More information

Science Highlights. To PSA or not to PSA: That is the Question.

Science Highlights. To PSA or not to PSA: That is the Question. Science Highlights June 2012 by Ann A. Kiessling, PhD at the To PSA or not to PSA: That is the Question. The current raucous debate over the commonly used PSA blood test to screen for prostate cancer,

More information

Asbestos Related Diseases

Asbestos Related Diseases Asbestos Related Diseases Asbestosis Mesothelioma Lung Cancer Pleural Disease Asbestosis and Mesothelioma (LUNG CANCER) Support Group 1800 017 758 www.amsg.com.au ii Helping you and your family through

More information

Understanding CA 125 Levels A GUIDE FOR OVARIAN CANCER PATIENTS. foundationforwomenscancer.org

Understanding CA 125 Levels A GUIDE FOR OVARIAN CANCER PATIENTS. foundationforwomenscancer.org Understanding CA 125 Levels A GUIDE FOR OVARIAN CANCER PATIENTS foundationforwomenscancer.org Contents Introduction...1 CA 125................................... 1 The CA 125 Test...2 The Use of the CA

More information

An Update on Lung Cancer Diagnosis

An Update on Lung Cancer Diagnosis An Update on Lung Cancer Diagnosis Dr Michael Fanning MBBS FRACGP FRACP RESPIRATORY AND SLEEP PHYSICIAN Mater Medical Centre Outline Risk factors for lung cancer Screening for lung cancer Radiologic follow-up

More information

Blood-Based Cancer Diagnostics

Blood-Based Cancer Diagnostics The Biotechnology Education Company Blood-Based Cancer Diagnostics EDVO-Kit 141 Store entire experiment at room temperature. EXPERIMENT OBJECTIVE: The objective of this experiment is to learn and understand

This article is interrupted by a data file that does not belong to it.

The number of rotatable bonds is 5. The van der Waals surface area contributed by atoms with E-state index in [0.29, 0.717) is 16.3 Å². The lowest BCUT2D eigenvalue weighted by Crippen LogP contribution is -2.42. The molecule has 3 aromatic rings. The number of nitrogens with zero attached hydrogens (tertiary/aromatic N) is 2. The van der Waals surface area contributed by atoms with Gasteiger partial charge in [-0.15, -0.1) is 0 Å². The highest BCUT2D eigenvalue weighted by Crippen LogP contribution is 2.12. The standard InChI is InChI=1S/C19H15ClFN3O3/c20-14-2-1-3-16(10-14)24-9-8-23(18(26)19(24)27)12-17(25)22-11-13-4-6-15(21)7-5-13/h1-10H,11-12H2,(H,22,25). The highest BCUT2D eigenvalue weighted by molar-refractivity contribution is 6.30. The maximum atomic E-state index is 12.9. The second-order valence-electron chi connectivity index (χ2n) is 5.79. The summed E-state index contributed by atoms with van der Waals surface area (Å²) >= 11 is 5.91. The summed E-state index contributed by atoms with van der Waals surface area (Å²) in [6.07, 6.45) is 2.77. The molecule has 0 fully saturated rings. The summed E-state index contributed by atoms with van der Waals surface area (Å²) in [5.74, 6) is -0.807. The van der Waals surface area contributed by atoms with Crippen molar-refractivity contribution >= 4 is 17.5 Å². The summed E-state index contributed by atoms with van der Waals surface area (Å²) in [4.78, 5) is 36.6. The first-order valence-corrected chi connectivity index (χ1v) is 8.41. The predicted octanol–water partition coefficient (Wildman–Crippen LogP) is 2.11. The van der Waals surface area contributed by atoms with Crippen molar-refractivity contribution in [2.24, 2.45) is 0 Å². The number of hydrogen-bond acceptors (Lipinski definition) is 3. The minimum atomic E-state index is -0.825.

More information

Asbestos risks, safety and its role in lung disease

Asbestos risks, safety and its role in lung disease Asbestos risks, safety and its role in lung disease Fraser Brims Respiratory Physician, SCGH Head of Occupa9onal and Respiratory Health Unit, Ins9tute for Lung Health, WA Lung Founda9on Australia Educa9on

More information

Survey of Mesothelioma Associated with Asbestos Exposure in Japan

Survey of Mesothelioma Associated with Asbestos Exposure in Japan The research and development and the dissemination projects related to the 13 fields of occupational injuries and illnesses Survey of Mesothelioma Associated with Asbestos Exposure in Japan Clinical characteristics

More information

Toxicity of Amphibole Asbestos

Toxicity of Amphibole Asbestos Toxicity of Amphibole Asbestos Disclaimer: The material presented in these slides has been reviewed by the U.S. EPA and approved for presentation. Approval does not signify that the contents necessarily

More information

Health Effects of Asbestos Exposure

Health Effects of Asbestos Exposure Health Effects of Asbestos Exposure Jill Dyken, PhD, PE John Wheeler, PhD, DABT Agency for Toxic Substances and Disease Registry Asbestos Science Seminar Folsom, California August 18-19, 2004 Agency for

More information

The 4Kscore blood test for risk of aggressive prostate cancer

The 4Kscore blood test for risk of aggressive prostate cancer The 4Kscore blood test for risk of aggressive prostate cancer Prostate cancer tests When to use the 4Kscore Test? Screening Prior to 1 st biopsy Prior to negative previous biopsy Prognosis in Gleason 6

More information

Brigham and Women s Hospital, Boston, MA, USA; 2 Verastem, Inc., Boston, MA, USA

Brigham and Women s Hospital, Boston, MA, USA; 2 Verastem, Inc., Boston, MA, USA Determination of Biomarker Response in a Phase II Window of Opportunity Study of Defactinib (VS 6063), a Focal Adhesion Kinase (FAK) Inhibitor, in Patients with Resectable Malignant Pleural Mesothelioma

More information

Low-dose CT Imaging. Edgar Fearnow, M.D. Section Chief, Computed Tomography, Lancaster General Hospital

Low-dose CT Imaging. Edgar Fearnow, M.D. Section Chief, Computed Tomography, Lancaster General Hospital Lung Cancer Screening with Low-dose CT Imaging Edgar Fearnow, M.D. Section Chief, Computed Tomography, Lancaster General Hospital Despite recent declines in the incidence of lung cancer related to the